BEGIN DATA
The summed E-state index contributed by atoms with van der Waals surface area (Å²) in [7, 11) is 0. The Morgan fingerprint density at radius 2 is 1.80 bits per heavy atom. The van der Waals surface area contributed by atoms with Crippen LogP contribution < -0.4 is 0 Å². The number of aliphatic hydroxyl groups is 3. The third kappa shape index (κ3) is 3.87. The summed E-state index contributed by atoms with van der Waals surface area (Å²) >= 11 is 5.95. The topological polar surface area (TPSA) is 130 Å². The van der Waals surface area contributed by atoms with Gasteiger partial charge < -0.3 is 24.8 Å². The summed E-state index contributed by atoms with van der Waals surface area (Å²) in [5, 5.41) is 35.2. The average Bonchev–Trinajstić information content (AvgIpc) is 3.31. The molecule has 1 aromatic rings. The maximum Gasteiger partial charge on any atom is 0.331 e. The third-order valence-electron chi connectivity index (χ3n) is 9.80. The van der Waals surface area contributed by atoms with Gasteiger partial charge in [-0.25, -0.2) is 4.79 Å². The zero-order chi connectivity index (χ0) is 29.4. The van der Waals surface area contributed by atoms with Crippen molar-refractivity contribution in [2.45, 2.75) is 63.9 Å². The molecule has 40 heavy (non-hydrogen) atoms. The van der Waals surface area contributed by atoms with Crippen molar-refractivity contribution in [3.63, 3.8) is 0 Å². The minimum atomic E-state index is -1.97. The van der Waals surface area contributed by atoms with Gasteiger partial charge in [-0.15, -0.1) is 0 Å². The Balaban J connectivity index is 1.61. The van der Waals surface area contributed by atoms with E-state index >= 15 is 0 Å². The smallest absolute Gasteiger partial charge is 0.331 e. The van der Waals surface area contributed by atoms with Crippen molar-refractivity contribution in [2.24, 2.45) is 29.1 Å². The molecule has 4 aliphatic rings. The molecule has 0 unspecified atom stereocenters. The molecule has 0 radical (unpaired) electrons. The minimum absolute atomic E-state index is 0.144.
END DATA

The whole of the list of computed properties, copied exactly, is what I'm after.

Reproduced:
The summed E-state index contributed by atoms with van der Waals surface area (Å²) in [7, 11) is 0. The Morgan fingerprint density at radius 2 is 1.80 bits per heavy atom. The van der Waals surface area contributed by atoms with Crippen LogP contribution < -0.4 is 0 Å². The number of aliphatic hydroxyl groups is 3. The third kappa shape index (κ3) is 3.87. The summed E-state index contributed by atoms with van der Waals surface area (Å²) >= 11 is 5.95. The topological polar surface area (TPSA) is 130 Å². The van der Waals surface area contributed by atoms with Gasteiger partial charge < -0.3 is 24.8 Å². The summed E-state index contributed by atoms with van der Waals surface area (Å²) in [5, 5.41) is 35.2. The average Bonchev–Trinajstić information content (AvgIpc) is 3.31. The molecule has 1 aromatic rings. The maximum Gasteiger partial charge on any atom is 0.331 e. The third-order valence-electron chi connectivity index (χ3n) is 9.80. The van der Waals surface area contributed by atoms with Gasteiger partial charge in [-0.25, -0.2) is 4.79 Å². The zero-order chi connectivity index (χ0) is 29.4. The van der Waals surface area contributed by atoms with Crippen molar-refractivity contribution in [2.45, 2.75) is 63.9 Å². The molecule has 40 heavy (non-hydrogen) atoms. The van der Waals surface area contributed by atoms with Crippen molar-refractivity contribution in [3.63, 3.8) is 0 Å². The minimum atomic E-state index is -1.97. The van der Waals surface area contributed by atoms with Gasteiger partial charge in [-0.15, -0.1) is 0 Å². The Balaban J connectivity index is 1.61. The van der Waals surface area contributed by atoms with E-state index >= 15 is 0 Å². The smallest absolute Gasteiger partial charge is 0.331 e. The van der Waals surface area contributed by atoms with Crippen molar-refractivity contribution in [2.24, 2.45) is 29.1 Å². The molecule has 4 aliphatic rings. The molecule has 0 unspecified atom stereocenters. The molecule has 0 radical (unpaired) electrons. The minimum absolute atomic E-state index is 0.144.